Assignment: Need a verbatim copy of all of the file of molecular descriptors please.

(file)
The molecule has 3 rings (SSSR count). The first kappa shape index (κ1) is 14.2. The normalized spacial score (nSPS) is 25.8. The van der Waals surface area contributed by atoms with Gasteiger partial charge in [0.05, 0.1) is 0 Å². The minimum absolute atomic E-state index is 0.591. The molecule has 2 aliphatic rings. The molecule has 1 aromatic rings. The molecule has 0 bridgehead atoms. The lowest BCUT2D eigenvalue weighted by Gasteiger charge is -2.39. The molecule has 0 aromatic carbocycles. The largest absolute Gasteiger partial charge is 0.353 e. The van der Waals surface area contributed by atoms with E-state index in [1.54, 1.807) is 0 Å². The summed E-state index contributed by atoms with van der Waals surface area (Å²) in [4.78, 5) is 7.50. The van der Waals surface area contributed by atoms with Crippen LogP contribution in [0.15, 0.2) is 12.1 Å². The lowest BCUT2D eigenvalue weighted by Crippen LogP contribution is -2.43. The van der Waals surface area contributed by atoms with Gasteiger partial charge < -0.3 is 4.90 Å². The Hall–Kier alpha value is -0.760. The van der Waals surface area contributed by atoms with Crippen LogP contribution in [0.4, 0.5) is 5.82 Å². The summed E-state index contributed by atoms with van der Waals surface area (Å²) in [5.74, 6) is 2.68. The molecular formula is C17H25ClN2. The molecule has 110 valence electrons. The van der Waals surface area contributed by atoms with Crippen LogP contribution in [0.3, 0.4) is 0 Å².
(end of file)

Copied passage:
The molecule has 3 rings (SSSR count). The first kappa shape index (κ1) is 14.2. The normalized spacial score (nSPS) is 25.8. The van der Waals surface area contributed by atoms with Gasteiger partial charge in [0.05, 0.1) is 0 Å². The minimum absolute atomic E-state index is 0.591. The molecule has 2 aliphatic rings. The molecule has 1 aromatic rings. The molecule has 0 bridgehead atoms. The lowest BCUT2D eigenvalue weighted by Gasteiger charge is -2.39. The molecule has 0 aromatic carbocycles. The largest absolute Gasteiger partial charge is 0.353 e. The van der Waals surface area contributed by atoms with E-state index in [1.54, 1.807) is 0 Å². The summed E-state index contributed by atoms with van der Waals surface area (Å²) in [4.78, 5) is 7.50. The van der Waals surface area contributed by atoms with Crippen LogP contribution in [0.15, 0.2) is 12.1 Å². The lowest BCUT2D eigenvalue weighted by Crippen LogP contribution is -2.43. The van der Waals surface area contributed by atoms with Gasteiger partial charge < -0.3 is 4.90 Å². The Hall–Kier alpha value is -0.760. The van der Waals surface area contributed by atoms with Crippen LogP contribution in [0.4, 0.5) is 5.82 Å². The summed E-state index contributed by atoms with van der Waals surface area (Å²) in [5.74, 6) is 2.68. The molecular formula is C17H25ClN2. The molecule has 110 valence electrons. The van der Waals surface area contributed by atoms with Crippen LogP contribution in [0.3, 0.4) is 0 Å².